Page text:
The Hypotheses of EMDR
The Adaptive Information Processing model is the theoretical foundation of the EMDR approach. It is based on the following hypotheses:
Within each person is a physiological information processing system through which new experiences and information are normally processed to an adaptive state.
Information is stored in memory networks that contain related thoughts, images, audio or olfactory memories, emotions, and bodily sensations.
Memory networks are organized around the earliest related event.
Traumatic experiences and persistent unmet interpersonal needs during crucial periods in development can produce blockages in the capacity of the adaptive information processing system to resolve distressing or traumatic events.
When information stored in memory networks related to a distressing or traumatic experience is not fully processed, it gives rise to dysfunctional reactions.
The result of adaptive processing is learning, relief of emotional and somatic distress, and the availability of adaptive responses and understanding.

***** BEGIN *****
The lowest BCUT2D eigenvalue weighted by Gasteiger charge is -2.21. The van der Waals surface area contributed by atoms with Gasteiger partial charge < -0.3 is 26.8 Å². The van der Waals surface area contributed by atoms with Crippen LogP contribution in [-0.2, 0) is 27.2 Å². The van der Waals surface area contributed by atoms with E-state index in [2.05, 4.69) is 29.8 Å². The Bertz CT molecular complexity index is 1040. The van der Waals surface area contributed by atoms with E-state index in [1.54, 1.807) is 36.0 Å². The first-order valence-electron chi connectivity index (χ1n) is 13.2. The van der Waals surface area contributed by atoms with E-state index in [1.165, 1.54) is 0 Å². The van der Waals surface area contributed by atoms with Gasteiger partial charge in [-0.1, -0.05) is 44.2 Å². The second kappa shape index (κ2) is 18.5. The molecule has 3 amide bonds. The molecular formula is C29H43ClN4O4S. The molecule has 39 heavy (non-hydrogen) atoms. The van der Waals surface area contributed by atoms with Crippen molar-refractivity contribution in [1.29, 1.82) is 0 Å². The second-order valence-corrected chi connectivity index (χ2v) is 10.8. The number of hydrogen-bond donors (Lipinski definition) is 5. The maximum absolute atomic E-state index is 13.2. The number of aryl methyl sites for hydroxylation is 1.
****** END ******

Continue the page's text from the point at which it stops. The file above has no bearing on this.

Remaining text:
Information processing is facilitated by specific types of bilateral sensory stimulation. Based on observational and experimental data, Shapiro has referred to this stimulation as bilateral stimulation (Shapiro, 1995) and dual attention stimulation (Shapiro, 2001).
Alternating, left-right, visual, audio and tactile stimulation when combined with the other specific procedural steps used in EDMR enhance information processing.
Specific, focused strategies for sufficiently stimulating access to dysfunctionally stored information (and in some cases, adaptive information) generally need to be combined with bilateral stimulation in order to produce adaptive information processing.
EMDR procedures foster a state of balanced or dual attention between internally accessed information and external bilateral stimulation. In this state the client experiences simultaneously the distressing memory and the present context.
The combination of EMDR procedures and bilateral stimulation results in decreasing the vividness of disturbing memory images and related affect, facilitating access to more adaptive information and forging new associations within and between memory networks.